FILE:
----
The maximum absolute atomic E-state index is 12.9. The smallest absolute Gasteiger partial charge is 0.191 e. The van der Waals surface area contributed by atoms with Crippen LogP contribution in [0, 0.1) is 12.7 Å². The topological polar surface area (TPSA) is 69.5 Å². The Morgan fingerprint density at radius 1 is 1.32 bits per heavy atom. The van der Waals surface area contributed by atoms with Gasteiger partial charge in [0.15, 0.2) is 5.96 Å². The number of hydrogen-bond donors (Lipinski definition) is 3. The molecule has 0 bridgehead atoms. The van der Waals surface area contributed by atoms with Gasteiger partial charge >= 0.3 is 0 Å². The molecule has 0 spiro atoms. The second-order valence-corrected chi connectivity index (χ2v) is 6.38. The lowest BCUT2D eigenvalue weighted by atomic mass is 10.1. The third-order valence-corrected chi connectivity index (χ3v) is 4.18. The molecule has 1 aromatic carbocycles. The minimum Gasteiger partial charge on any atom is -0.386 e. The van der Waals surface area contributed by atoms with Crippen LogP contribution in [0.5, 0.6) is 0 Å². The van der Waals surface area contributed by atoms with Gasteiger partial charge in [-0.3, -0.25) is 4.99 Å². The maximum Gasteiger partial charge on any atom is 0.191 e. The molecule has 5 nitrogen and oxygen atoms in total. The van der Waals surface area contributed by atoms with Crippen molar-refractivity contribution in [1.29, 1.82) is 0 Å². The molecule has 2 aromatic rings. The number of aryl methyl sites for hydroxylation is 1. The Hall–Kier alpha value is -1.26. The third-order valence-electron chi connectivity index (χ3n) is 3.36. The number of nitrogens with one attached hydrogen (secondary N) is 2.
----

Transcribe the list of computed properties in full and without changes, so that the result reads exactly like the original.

The maximum absolute atomic E-state index is 12.9. The smallest absolute Gasteiger partial charge is 0.191 e. The van der Waals surface area contributed by atoms with Crippen LogP contribution in [0, 0.1) is 12.7 Å². The topological polar surface area (TPSA) is 69.5 Å². The Morgan fingerprint density at radius 1 is 1.32 bits per heavy atom. The van der Waals surface area contributed by atoms with Gasteiger partial charge in [0.15, 0.2) is 5.96 Å². The number of hydrogen-bond donors (Lipinski definition) is 3. The molecule has 0 bridgehead atoms. The van der Waals surface area contributed by atoms with Gasteiger partial charge >= 0.3 is 0 Å². The molecule has 0 spiro atoms. The second-order valence-corrected chi connectivity index (χ2v) is 6.38. The lowest BCUT2D eigenvalue weighted by atomic mass is 10.1. The third-order valence-corrected chi connectivity index (χ3v) is 4.18. The molecule has 1 aromatic carbocycles. The minimum Gasteiger partial charge on any atom is -0.386 e. The van der Waals surface area contributed by atoms with Crippen LogP contribution in [0.5, 0.6) is 0 Å². The van der Waals surface area contributed by atoms with Gasteiger partial charge in [-0.3, -0.25) is 4.99 Å². The maximum Gasteiger partial charge on any atom is 0.191 e. The molecule has 5 nitrogen and oxygen atoms in total. The van der Waals surface area contributed by atoms with Crippen molar-refractivity contribution in [1.29, 1.82) is 0 Å². The molecule has 2 aromatic rings. The number of aryl methyl sites for hydroxylation is 1. The Hall–Kier alpha value is -1.26. The third-order valence-electron chi connectivity index (χ3n) is 3.36. The number of nitrogens with one attached hydrogen (secondary N) is 2.